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Nutrition and Heart Health

Diet and Exercise Alone Won’t Cure America’s Obesity Problem

Photo: Courtesy of Adi Goldstein

Craig Primack, MD, FACP, FAAP. FOMA, Dipl. ABOM

President, Obesity Medicine Association

America has a weight problem. According to the Centers for Disease Control, nearly 40 percent of adults currently live with obesity. The incidence rate in our youngest patients may be lower, but is alarming nonetheless: 18.5 percent of children and adolescents live with obesity. If you happen to be one of the hundreds of millions of Americans struggling with obesity, you may be overlooking an important resource in your journey to better health —your doctor.

A disease that demands a dialogue

Obesity is a serious, chronic, and treatable disease. And while most people living with obesity correctly identify it as a disease, the vast majority consider weight loss to be entirely their own responsibility. 

People with conditions like heart disease or cancer aren’t expected to figure out a course of treatment alone — and neither should people with obesity. By carrying the burden of weight management themselves, people living with obesity are missing out on the life-changing benefits of having an ongoing dialogue with their doctor about treatment options. 

Having these conversations gives your physician the opportunity to: understand which weight loss methods have and haven’t worked for you; develop a treatment plan that you both can agree upon; and, start a long-term follow-up program. 

The problem with “eat less, move more”

When it comes to what works for weight management, there is a lot of misinformation out there — and not just from dubious internet articles and clickbait advertisements. Many physicians lack the specialized training to create effective weight management plans based on current, medically sound evidence, and instead rely on a simple “calories in, calories out” model. 

Fortunately, our understanding of obesity as a metabolic condition has grown tremendously over the past decade. We know that bodies with obesity are wired differently from their average counterparts, and we have a deeper understanding of the genetic factors underlying some people’s predisposition to obesity. We’ve connected the dots between sleep and weight gain, and we have access to a range of effective treatment options that go beyond simply eating less and moving more.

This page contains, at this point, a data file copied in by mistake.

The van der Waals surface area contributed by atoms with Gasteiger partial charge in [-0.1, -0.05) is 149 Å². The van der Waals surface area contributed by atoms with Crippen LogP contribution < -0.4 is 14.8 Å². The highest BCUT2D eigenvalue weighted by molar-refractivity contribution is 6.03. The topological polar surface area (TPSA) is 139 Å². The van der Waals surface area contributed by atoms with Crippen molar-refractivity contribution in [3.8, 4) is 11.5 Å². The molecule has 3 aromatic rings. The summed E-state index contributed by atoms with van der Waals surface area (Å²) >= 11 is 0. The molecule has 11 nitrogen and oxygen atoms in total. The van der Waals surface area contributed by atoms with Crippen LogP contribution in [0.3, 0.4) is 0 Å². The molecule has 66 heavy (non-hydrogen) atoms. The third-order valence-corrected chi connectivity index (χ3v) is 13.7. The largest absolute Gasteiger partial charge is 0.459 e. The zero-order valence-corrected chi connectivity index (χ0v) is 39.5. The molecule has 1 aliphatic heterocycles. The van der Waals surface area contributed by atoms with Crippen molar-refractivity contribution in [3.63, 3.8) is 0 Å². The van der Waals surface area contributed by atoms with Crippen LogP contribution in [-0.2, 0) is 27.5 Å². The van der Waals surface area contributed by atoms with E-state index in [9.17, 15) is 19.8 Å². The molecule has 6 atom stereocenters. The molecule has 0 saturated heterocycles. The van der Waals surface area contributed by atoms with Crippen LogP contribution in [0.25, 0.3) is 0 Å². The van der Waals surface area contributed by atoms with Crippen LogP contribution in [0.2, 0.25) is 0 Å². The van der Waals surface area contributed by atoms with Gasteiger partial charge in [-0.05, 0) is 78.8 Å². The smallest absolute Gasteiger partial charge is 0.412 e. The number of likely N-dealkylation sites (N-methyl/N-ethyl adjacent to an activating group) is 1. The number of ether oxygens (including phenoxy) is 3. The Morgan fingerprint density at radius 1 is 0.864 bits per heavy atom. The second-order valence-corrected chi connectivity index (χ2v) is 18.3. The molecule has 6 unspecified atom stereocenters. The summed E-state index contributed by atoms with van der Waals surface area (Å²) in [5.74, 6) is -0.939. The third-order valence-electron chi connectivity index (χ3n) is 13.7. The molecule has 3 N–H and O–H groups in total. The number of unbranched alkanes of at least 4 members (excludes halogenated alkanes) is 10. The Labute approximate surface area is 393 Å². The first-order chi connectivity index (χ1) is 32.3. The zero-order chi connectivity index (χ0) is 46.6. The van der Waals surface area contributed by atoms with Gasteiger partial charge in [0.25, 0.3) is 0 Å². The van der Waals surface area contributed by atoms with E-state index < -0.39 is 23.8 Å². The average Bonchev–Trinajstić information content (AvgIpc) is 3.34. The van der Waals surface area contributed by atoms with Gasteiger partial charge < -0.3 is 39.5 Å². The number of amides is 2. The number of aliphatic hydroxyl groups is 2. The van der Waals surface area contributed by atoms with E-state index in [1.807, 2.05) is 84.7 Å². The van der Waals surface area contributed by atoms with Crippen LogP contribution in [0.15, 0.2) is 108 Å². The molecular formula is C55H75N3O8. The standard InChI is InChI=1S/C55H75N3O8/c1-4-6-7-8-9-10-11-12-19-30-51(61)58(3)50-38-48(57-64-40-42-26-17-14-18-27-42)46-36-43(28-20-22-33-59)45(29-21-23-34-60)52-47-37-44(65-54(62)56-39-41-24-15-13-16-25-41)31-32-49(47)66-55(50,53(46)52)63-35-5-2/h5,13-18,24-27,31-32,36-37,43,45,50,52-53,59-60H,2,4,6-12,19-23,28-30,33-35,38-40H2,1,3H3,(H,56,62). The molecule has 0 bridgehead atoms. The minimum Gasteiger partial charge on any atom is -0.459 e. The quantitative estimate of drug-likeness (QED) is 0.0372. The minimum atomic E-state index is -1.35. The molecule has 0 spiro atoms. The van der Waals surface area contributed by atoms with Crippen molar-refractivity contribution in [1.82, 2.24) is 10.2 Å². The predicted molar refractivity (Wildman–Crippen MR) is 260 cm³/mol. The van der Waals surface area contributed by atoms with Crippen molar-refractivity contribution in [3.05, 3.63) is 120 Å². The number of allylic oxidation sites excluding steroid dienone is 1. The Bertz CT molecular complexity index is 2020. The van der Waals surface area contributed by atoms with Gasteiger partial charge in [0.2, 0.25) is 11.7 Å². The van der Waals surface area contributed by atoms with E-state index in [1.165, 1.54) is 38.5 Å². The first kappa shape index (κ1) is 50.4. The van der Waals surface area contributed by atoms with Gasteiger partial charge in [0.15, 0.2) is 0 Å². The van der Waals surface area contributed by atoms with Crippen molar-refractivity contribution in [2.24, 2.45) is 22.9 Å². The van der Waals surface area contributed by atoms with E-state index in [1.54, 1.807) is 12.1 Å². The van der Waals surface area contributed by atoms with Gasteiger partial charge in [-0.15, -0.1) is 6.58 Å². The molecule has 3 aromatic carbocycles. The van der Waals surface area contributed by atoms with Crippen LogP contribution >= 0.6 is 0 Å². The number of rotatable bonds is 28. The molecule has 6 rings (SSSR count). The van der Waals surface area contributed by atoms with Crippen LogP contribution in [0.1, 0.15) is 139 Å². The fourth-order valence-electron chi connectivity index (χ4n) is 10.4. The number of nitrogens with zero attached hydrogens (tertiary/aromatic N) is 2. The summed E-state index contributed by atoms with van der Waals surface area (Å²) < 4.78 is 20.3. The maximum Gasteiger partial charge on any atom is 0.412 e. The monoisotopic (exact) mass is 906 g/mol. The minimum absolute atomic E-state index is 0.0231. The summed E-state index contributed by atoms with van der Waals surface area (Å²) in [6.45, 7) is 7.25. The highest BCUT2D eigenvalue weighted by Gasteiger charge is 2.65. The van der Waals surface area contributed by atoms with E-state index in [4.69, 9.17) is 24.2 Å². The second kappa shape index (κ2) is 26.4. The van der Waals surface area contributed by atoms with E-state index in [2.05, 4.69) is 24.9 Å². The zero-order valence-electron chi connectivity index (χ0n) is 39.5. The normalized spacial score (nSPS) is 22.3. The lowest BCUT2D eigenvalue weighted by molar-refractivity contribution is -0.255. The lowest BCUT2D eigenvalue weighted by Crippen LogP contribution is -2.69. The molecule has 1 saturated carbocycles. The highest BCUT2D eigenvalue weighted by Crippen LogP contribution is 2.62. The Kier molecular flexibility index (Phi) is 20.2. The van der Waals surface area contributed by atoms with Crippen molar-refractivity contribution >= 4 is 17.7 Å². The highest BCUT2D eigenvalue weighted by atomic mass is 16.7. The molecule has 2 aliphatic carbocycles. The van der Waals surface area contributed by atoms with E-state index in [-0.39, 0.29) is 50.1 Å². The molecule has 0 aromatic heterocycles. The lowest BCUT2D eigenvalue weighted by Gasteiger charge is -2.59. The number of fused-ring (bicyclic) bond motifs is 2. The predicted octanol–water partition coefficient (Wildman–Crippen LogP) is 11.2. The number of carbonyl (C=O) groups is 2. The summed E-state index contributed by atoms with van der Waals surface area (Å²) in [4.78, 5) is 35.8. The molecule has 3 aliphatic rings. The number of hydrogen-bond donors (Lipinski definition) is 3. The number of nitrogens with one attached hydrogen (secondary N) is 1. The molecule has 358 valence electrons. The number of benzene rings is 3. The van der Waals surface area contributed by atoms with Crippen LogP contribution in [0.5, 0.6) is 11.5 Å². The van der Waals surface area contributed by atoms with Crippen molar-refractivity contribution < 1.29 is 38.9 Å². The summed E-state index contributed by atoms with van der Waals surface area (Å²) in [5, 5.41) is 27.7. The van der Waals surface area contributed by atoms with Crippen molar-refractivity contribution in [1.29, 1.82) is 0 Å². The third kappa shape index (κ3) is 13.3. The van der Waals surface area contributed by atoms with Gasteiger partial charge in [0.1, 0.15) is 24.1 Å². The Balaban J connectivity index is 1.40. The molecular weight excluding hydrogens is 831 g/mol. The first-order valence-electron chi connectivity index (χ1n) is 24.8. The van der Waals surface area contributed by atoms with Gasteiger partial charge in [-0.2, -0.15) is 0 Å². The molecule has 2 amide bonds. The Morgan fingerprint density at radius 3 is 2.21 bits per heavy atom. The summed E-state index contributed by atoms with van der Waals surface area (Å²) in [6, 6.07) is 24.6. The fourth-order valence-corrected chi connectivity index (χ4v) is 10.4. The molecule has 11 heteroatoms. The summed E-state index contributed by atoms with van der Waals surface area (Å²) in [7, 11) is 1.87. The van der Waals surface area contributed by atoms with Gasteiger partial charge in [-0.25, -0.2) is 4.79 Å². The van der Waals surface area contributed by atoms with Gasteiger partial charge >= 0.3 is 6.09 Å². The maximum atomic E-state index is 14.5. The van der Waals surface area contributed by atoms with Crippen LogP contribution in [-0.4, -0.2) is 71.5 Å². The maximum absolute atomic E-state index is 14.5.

Obesity medicine: an emerging specialty

If you struggle with talking to your physician about weight management or finding a treatment plan that works for you, it may be time to visit an obesity medicine specialist. 

In the same way that someone struggling with knee pain would be well-advised to see an orthopedic surgeon or a recent heart attack would send a patient directly to a cardiologist, people with obesity also can benefit from specialized care. 

Unlike primary care doctors and other healthcare professionals, obesity specialists are certified by the American Board of Obesity Medicine. They are experts in the complexities of the disease and understand how it can present differently in different people. They know the latest, scientifically proven treatment options, and they customize weight management programs based on individual patient needs. For many people living with obesity, seeing a specialist can be a life-changing and life-saving intervention. To find a specialist in your area, visit the Obesity Medicine Association’s website today. 

Certainly, there are no clear-cut answers to solving America’s weight problem. But our growing knowledge of obesity’s various manifestations, complications and treatment options is a powerful reminder of why it’s so important for patients and physicians to spark productive dialogues and seek out the expertise of obesity specialists.

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